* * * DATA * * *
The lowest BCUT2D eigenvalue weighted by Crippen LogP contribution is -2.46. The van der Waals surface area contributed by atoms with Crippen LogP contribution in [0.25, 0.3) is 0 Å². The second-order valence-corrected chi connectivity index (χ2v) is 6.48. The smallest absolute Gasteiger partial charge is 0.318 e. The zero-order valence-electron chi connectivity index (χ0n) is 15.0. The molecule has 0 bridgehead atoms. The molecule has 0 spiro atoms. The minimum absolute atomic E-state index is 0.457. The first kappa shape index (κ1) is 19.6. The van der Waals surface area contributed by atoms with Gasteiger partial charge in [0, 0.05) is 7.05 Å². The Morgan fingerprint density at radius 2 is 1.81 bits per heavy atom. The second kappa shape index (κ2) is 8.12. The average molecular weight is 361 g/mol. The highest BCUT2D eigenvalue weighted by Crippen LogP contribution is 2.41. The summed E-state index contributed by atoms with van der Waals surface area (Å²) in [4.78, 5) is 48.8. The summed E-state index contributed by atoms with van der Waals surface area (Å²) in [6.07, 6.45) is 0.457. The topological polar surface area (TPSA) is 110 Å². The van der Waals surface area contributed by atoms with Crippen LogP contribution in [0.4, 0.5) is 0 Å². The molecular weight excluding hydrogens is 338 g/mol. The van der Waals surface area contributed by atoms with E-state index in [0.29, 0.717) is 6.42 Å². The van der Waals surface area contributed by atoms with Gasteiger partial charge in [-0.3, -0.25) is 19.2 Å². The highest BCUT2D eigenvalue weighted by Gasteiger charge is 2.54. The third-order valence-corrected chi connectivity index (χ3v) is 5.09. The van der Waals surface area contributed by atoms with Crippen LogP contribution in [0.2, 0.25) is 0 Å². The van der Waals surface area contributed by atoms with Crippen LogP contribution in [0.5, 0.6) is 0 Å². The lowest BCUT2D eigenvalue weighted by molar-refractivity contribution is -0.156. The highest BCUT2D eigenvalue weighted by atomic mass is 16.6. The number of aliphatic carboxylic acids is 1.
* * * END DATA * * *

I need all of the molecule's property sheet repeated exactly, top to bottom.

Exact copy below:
The lowest BCUT2D eigenvalue weighted by Crippen LogP contribution is -2.46. The van der Waals surface area contributed by atoms with Crippen LogP contribution in [0.25, 0.3) is 0 Å². The second-order valence-corrected chi connectivity index (χ2v) is 6.48. The smallest absolute Gasteiger partial charge is 0.318 e. The zero-order valence-electron chi connectivity index (χ0n) is 15.0. The molecule has 0 bridgehead atoms. The molecule has 0 spiro atoms. The minimum absolute atomic E-state index is 0.457. The first kappa shape index (κ1) is 19.6. The van der Waals surface area contributed by atoms with Gasteiger partial charge in [0, 0.05) is 7.05 Å². The Morgan fingerprint density at radius 2 is 1.81 bits per heavy atom. The second kappa shape index (κ2) is 8.12. The average molecular weight is 361 g/mol. The highest BCUT2D eigenvalue weighted by Crippen LogP contribution is 2.41. The summed E-state index contributed by atoms with van der Waals surface area (Å²) in [4.78, 5) is 48.8. The summed E-state index contributed by atoms with van der Waals surface area (Å²) in [6.07, 6.45) is 0.457. The topological polar surface area (TPSA) is 110 Å². The van der Waals surface area contributed by atoms with Crippen LogP contribution in [0.4, 0.5) is 0 Å². The molecular weight excluding hydrogens is 338 g/mol. The van der Waals surface area contributed by atoms with E-state index in [0.29, 0.717) is 6.42 Å². The van der Waals surface area contributed by atoms with Gasteiger partial charge in [-0.3, -0.25) is 19.2 Å². The highest BCUT2D eigenvalue weighted by Gasteiger charge is 2.54. The third-order valence-corrected chi connectivity index (χ3v) is 5.09. The van der Waals surface area contributed by atoms with Crippen LogP contribution in [0.2, 0.25) is 0 Å². The van der Waals surface area contributed by atoms with Crippen LogP contribution in [0.5, 0.6) is 0 Å². The lowest BCUT2D eigenvalue weighted by molar-refractivity contribution is -0.156. The highest BCUT2D eigenvalue weighted by atomic mass is 16.6. The number of aliphatic carboxylic acids is 1.